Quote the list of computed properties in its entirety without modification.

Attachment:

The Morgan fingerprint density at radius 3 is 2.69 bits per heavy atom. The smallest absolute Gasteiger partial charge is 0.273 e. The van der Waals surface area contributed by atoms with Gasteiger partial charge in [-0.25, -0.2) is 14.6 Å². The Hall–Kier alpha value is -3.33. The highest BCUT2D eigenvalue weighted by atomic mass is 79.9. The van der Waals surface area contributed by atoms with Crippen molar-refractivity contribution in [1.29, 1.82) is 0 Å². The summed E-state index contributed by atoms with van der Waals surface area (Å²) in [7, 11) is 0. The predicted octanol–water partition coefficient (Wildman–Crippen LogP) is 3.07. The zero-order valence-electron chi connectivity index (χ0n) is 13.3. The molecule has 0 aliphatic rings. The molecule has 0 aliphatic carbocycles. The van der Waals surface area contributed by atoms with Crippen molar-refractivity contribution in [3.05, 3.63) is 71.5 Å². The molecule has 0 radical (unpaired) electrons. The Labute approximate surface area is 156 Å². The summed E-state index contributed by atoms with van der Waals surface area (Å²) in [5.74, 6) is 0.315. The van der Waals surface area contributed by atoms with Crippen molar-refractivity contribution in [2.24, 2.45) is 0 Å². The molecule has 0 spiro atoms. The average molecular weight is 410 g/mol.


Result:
The Morgan fingerprint density at radius 3 is 2.69 bits per heavy atom. The smallest absolute Gasteiger partial charge is 0.273 e. The van der Waals surface area contributed by atoms with Gasteiger partial charge in [-0.25, -0.2) is 14.6 Å². The Hall–Kier alpha value is -3.33. The highest BCUT2D eigenvalue weighted by atomic mass is 79.9. The van der Waals surface area contributed by atoms with Crippen molar-refractivity contribution in [1.29, 1.82) is 0 Å². The summed E-state index contributed by atoms with van der Waals surface area (Å²) in [7, 11) is 0. The predicted octanol–water partition coefficient (Wildman–Crippen LogP) is 3.07. The zero-order valence-electron chi connectivity index (χ0n) is 13.3. The molecule has 0 aliphatic rings. The molecule has 0 aliphatic carbocycles. The van der Waals surface area contributed by atoms with Crippen molar-refractivity contribution in [3.05, 3.63) is 71.5 Å². The molecule has 0 radical (unpaired) electrons. The Labute approximate surface area is 156 Å². The summed E-state index contributed by atoms with van der Waals surface area (Å²) in [5.74, 6) is 0.315. The van der Waals surface area contributed by atoms with Crippen molar-refractivity contribution in [2.24, 2.45) is 0 Å². The molecule has 0 spiro atoms. The average molecular weight is 410 g/mol.